Sudden Infant Death Syndrome (SIDS) is the death of a baby which is sudden, unexpected, and without a clear cause. SIDS usually happens during sleep or napping and is the most common cause of death in babies between the ages of one month and one year.
Research shows that in BC, Aboriginal babies are four times more likely to die from SIDS than non-Aboriginal babies. Although the exact cause(s) of SIDS are not known, there are clear safe sleep practices that reduce a baby’s risk for SIDS.
Honouring Our Babies: Safe Sleep Cards & Guide is an educational toolkit that helps service providers discuss safe sleep practices with First Nations and Aboriginal families to reduce the risk of SIDS.
The toolkit is interactive, evidence-informed, and incorporates cultural beliefs, practices, and issues specific to First Nations and Aboriginal communities. The toolkit includes a deck of 21 discussion cards and seven illustrated cards that can be used to prompt and guide discussions with families about safe infant sleep, as well as a facilitator’s guide with additional information, research, resources, and graphics.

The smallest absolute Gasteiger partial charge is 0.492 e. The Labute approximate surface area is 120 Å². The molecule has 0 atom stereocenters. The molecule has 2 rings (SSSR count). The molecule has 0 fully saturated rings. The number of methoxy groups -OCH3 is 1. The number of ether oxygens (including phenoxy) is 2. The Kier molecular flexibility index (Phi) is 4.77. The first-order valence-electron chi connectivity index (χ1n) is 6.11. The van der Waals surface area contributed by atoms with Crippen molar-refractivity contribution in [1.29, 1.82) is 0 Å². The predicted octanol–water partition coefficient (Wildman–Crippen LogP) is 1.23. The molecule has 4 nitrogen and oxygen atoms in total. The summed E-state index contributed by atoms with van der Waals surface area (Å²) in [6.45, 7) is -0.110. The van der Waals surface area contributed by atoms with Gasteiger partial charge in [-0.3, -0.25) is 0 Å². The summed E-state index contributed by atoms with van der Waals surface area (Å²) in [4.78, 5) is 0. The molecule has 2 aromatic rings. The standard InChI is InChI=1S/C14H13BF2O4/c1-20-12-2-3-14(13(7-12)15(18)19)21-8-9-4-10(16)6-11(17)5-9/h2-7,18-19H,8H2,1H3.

To enquire about the availability of hard copies, please contact First Nations Health Authority at firstname.lastname@example.org.
Download, print*, and share the resources:
*For printing, uncheck “fit” and use “shrink oversize pages” for optimal print results.
The development of this resource was an initiative of the Tripartite First Nations and Aboriginal Maternal and Child Health Committee, led by Perinatal Services BC in collaboration with the Aboriginal Safe Sleep Working Group.